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The Seven Deadly Sins of No Child Left Behind

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"The Seven Deadly Sins of No Child Left Behind"

For the assignment, I read an article titled "The Seven Deadly Sins of No Child Left Behind", by Paul D. Houston, published in Phi Delta Kappan. The article dealt with NCLB, and how it is more flawed than anyone realized it was going to be, and that there are many aspects of the law is leading Education in the wrong direction.

The first "sin" discussed is that people automatically assume schools are broken. While some people think that, others believe that the system is working well, but focusing on the wrong parts. One major problem with the system is that is treats all of the school districts, schools and students basically the same, not realizing that different districts, schools and students have different needs. A second issue Houston found with NCLB is the fact that schools have become so obsessed with test scores, especially as a measurement of how a child has progressed in a school year. While some testing is necessary, standardized testing does not allow for outside factors, such as special needs students and students with test anxiety to be taken into account for possible lower scores. If a school scores lower than is expected, it is automatically the school's fault, not problems one or more students may be having. The third problem is that the law is not doing enough to help those who were brought up in poverty, who do not have the opportunities afforded to others. Teachers and schools do everything they can to prevent this from happening, but they cannot catch every child in the country, it is not feasible. Another major issue brought up is the fact that NCLB uses threats of cutting funds and other punishments as motivation for schools to comply. Lacking clarity is discussed briefly, talking about whether children with special needs should be held to the same standards as other students. Mentioned is the fact that in other professions, experts tell legislators what they believe should be done, and legislators generally follow the expert's advice, while in education, the professionals are basically taken out of the process. The last issue talked about is that NCLB is hurting our ability to stay involved in the global environment.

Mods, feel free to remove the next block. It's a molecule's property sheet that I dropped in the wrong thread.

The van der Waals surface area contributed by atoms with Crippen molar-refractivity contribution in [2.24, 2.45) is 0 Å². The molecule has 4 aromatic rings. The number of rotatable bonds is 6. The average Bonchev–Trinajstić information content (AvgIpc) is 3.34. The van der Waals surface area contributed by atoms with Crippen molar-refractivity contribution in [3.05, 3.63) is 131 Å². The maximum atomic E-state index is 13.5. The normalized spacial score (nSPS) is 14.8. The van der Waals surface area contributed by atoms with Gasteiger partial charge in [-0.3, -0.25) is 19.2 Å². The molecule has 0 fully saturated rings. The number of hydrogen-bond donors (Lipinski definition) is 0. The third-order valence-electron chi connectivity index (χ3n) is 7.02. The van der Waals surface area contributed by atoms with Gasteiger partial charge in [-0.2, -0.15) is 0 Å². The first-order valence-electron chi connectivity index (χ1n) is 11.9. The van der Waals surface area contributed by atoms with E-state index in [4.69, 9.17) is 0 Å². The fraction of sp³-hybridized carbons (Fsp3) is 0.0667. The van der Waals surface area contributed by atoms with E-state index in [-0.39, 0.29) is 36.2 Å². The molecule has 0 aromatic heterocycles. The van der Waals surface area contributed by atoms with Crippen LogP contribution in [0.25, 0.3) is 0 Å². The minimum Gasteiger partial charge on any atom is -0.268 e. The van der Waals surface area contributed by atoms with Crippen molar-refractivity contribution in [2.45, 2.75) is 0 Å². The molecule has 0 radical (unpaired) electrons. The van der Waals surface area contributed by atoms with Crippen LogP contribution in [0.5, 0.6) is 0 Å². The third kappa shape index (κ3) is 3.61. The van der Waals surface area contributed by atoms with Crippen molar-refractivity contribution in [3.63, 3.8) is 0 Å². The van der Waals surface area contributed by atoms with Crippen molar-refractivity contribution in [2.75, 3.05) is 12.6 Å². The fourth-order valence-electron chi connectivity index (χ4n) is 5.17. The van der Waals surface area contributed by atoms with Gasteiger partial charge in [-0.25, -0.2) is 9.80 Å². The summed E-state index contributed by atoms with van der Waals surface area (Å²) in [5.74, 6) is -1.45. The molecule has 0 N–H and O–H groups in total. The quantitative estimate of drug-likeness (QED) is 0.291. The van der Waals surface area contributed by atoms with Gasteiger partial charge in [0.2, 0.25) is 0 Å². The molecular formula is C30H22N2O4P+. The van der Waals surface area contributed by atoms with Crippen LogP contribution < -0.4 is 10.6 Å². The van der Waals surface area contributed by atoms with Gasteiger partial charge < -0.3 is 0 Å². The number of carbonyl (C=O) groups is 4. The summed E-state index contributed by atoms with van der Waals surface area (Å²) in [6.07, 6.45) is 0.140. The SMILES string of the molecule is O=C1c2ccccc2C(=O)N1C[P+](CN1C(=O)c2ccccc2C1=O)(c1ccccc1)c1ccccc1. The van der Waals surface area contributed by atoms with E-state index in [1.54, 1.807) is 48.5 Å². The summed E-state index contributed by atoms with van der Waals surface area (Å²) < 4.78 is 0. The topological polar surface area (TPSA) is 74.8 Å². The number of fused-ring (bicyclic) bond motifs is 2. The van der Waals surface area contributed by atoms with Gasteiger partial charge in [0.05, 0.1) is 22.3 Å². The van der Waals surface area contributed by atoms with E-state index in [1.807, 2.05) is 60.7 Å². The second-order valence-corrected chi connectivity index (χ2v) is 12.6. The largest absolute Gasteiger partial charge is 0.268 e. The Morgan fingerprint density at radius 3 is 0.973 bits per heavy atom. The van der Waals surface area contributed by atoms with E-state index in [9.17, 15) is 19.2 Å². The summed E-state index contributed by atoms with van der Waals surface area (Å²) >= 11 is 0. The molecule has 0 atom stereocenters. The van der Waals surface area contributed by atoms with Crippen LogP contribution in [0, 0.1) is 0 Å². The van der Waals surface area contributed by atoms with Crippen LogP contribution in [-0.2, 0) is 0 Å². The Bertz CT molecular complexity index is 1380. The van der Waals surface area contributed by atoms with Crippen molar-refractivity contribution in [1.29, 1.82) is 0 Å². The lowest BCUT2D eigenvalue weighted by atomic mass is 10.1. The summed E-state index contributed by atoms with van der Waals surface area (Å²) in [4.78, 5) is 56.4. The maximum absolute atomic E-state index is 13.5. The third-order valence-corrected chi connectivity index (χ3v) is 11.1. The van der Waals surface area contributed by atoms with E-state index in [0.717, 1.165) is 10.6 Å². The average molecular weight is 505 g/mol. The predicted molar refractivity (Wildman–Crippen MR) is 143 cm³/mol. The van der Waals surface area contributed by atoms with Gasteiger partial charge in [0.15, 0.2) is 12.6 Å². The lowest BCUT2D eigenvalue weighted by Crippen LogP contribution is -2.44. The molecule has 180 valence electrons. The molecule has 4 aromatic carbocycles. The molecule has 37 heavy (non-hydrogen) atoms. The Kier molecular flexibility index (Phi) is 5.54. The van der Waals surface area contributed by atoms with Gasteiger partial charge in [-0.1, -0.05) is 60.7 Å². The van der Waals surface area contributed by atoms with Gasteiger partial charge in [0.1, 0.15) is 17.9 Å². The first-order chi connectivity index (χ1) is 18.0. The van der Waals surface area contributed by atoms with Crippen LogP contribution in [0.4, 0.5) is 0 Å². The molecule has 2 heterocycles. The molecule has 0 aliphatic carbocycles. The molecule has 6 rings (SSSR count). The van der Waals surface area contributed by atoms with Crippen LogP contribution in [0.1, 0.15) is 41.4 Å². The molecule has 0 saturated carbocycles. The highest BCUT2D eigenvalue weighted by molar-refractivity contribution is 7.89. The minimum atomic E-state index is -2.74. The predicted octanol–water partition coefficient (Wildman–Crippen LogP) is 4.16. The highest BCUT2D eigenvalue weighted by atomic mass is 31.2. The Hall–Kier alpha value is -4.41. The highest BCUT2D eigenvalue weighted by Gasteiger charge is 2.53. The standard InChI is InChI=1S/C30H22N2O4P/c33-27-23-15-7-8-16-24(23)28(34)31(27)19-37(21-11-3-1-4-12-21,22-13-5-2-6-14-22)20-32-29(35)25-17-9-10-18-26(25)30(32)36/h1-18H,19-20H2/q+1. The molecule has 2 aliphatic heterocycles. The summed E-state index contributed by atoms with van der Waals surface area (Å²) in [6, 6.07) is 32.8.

The author basically tells the reader that NCLB is flawed in many ways, and is causing more harm than good. In order to change this, it may be better to start from scratch, and come up with a new plan, including input from staff on all levels of the school district, parents, and even students themselves. By starting from scratch and including input from all aspects of the education system, legislators would be able to better understand what children need from their teachers in order to fulfill their full potential.



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